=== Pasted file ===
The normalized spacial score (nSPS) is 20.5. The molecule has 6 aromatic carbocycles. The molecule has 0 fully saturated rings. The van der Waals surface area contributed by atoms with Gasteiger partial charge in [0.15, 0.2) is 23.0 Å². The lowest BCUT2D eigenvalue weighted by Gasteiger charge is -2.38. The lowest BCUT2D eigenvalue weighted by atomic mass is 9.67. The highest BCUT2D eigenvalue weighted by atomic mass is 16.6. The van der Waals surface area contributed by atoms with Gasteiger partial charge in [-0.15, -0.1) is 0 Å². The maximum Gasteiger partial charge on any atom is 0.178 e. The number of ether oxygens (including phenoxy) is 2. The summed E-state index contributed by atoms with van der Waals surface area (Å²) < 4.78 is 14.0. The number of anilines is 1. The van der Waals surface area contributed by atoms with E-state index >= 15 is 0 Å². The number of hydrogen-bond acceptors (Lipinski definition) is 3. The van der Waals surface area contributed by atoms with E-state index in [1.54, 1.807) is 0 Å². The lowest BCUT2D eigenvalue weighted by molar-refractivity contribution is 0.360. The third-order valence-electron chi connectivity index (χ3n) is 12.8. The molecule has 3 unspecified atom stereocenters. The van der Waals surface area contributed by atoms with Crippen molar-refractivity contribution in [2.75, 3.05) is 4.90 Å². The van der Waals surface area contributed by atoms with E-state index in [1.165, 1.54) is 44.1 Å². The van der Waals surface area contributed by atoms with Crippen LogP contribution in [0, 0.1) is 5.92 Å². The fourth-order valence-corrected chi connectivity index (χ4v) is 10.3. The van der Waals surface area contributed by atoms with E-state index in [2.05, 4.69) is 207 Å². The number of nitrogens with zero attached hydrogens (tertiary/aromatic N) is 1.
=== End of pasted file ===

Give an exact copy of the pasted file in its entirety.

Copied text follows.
The normalized spacial score (nSPS) is 20.5. The molecule has 6 aromatic carbocycles. The molecule has 0 fully saturated rings. The van der Waals surface area contributed by atoms with Gasteiger partial charge in [0.15, 0.2) is 23.0 Å². The lowest BCUT2D eigenvalue weighted by Gasteiger charge is -2.38. The lowest BCUT2D eigenvalue weighted by atomic mass is 9.67. The highest BCUT2D eigenvalue weighted by atomic mass is 16.6. The van der Waals surface area contributed by atoms with Gasteiger partial charge in [-0.15, -0.1) is 0 Å². The maximum Gasteiger partial charge on any atom is 0.178 e. The number of ether oxygens (including phenoxy) is 2. The summed E-state index contributed by atoms with van der Waals surface area (Å²) < 4.78 is 14.0. The number of anilines is 1. The van der Waals surface area contributed by atoms with E-state index >= 15 is 0 Å². The number of hydrogen-bond acceptors (Lipinski definition) is 3. The van der Waals surface area contributed by atoms with E-state index in [1.54, 1.807) is 0 Å². The lowest BCUT2D eigenvalue weighted by molar-refractivity contribution is 0.360. The third-order valence-electron chi connectivity index (χ3n) is 12.8. The molecule has 3 unspecified atom stereocenters. The van der Waals surface area contributed by atoms with Crippen molar-refractivity contribution in [2.75, 3.05) is 4.90 Å². The van der Waals surface area contributed by atoms with E-state index in [1.165, 1.54) is 44.1 Å². The van der Waals surface area contributed by atoms with Crippen LogP contribution in [0, 0.1) is 5.92 Å². The fourth-order valence-corrected chi connectivity index (χ4v) is 10.3. The van der Waals surface area contributed by atoms with E-state index in [2.05, 4.69) is 207 Å². The number of nitrogens with zero attached hydrogens (tertiary/aromatic N) is 1.